Transcript Biopsychology - Stmaryspsyweb's Weblog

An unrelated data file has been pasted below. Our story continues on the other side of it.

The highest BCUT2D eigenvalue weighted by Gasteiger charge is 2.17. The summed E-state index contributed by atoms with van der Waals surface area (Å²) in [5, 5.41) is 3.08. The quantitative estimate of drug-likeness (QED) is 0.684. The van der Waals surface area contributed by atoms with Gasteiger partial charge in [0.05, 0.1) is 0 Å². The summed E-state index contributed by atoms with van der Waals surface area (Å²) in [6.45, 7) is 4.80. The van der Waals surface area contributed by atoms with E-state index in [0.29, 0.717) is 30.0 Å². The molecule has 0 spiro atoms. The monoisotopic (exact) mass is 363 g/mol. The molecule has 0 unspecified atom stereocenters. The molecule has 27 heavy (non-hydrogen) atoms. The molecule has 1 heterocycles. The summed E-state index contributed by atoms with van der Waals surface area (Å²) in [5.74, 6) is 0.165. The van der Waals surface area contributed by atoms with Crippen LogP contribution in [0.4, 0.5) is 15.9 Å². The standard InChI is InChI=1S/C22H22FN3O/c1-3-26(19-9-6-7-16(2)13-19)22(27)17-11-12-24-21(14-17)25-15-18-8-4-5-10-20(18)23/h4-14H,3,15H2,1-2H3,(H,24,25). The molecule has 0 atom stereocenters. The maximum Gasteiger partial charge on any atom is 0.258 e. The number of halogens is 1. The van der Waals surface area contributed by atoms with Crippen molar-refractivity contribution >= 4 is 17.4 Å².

Biopsychology Localisation of function The human brain The brain is separated into 2 hemispheres. These hemispheres are the newly evolved sections of the brain and are involved in higher cognitive functions such as vision, memory and thought. The left and right hemispheres are symmetrical in shape and are divided into 2 separate halves joined by a bundle of fibres called the corpus callosum. The corpus callosum The corpus callosum allows the two halves of the brain to communicate or transfer information between each other. As a general rule each side of the brain works the opposite side of the body. Key Study Krupa et al. (1993) Aim – They conducted a series of experiments on rabbits to investigate the role of the cerebellum in memory. Method – Rabbits were conditioned to blink their eyes in response to a certain sound. Once the rabbit had been conditioned to make this response, a drug was administered which temporarily stopped the action of the cerebellum. Results – The rabbits failed to blink to the sound that had been conditioned while the drug was active; however, as the drug wore off, the conditioned response returned. Conclusion – The results show that the cerebellum is involved in simple memory tasks. The cerebral cortex The cerebral cortex is divided up into what are called frontal, parietal, temporal and occipital lobes, as shown above. The functions The frontal lobe: motor processing (body movement); higher thought processes such as abstract reasoning. Parietal Lobe : processing of sensations from the skin and the muscles in the body. Temporal Lobe: mainly involved in processing auditory information; sometimes called the auditory cortex. Occipital Lobe : mainly responsible for processing visual information; sometimes called the visual cortex. Localisation of Function Different parts of the brain are involved with different parts of the body. This idea dates back to Joseph Gall (17581828). Gall was an anatomist who thought that different areas of the brain related to different aspects of personality. Gall created the pseudoscience of Phrenology, which claimed that the bumps or contours of the skull revealed different psychological characteristics of the person. Gall was wrong about phrenology, but the underlying concept of localisation of brain function was correct.